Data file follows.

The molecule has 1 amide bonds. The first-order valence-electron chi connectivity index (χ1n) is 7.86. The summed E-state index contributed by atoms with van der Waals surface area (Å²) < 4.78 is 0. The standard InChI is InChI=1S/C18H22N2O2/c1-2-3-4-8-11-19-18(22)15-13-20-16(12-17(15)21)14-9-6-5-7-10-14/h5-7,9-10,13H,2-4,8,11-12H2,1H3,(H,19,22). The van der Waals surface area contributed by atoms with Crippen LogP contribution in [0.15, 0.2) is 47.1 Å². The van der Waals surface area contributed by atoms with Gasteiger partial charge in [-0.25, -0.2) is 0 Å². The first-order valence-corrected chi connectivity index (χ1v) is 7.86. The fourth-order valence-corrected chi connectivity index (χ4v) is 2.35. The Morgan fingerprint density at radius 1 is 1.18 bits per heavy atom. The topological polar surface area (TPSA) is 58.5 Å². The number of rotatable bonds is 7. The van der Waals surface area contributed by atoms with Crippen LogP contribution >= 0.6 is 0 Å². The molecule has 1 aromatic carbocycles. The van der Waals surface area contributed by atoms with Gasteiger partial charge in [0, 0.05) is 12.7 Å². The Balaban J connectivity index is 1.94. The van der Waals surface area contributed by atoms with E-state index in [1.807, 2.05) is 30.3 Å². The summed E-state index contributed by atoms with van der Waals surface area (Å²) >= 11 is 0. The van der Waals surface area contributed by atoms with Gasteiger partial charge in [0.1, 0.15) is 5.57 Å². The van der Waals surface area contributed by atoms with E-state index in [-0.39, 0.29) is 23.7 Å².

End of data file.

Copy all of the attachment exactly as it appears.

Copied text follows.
The molecule has 1 amide bonds. The first-order valence-electron chi connectivity index (χ1n) is 7.86. The summed E-state index contributed by atoms with van der Waals surface area (Å²) < 4.78 is 0. The standard InChI is InChI=1S/C18H22N2O2/c1-2-3-4-8-11-19-18(22)15-13-20-16(12-17(15)21)14-9-6-5-7-10-14/h5-7,9-10,13H,2-4,8,11-12H2,1H3,(H,19,22). The van der Waals surface area contributed by atoms with Crippen LogP contribution in [0.15, 0.2) is 47.1 Å². The van der Waals surface area contributed by atoms with Gasteiger partial charge in [-0.25, -0.2) is 0 Å². The first-order valence-corrected chi connectivity index (χ1v) is 7.86. The fourth-order valence-corrected chi connectivity index (χ4v) is 2.35. The Morgan fingerprint density at radius 1 is 1.18 bits per heavy atom. The topological polar surface area (TPSA) is 58.5 Å². The number of rotatable bonds is 7. The van der Waals surface area contributed by atoms with Crippen LogP contribution >= 0.6 is 0 Å². The molecule has 1 aromatic carbocycles. The van der Waals surface area contributed by atoms with Gasteiger partial charge in [0, 0.05) is 12.7 Å². The Balaban J connectivity index is 1.94. The van der Waals surface area contributed by atoms with E-state index in [1.807, 2.05) is 30.3 Å². The summed E-state index contributed by atoms with van der Waals surface area (Å²) >= 11 is 0. The van der Waals surface area contributed by atoms with Gasteiger partial charge in [0.1, 0.15) is 5.57 Å². The van der Waals surface area contributed by atoms with E-state index in [-0.39, 0.29) is 23.7 Å².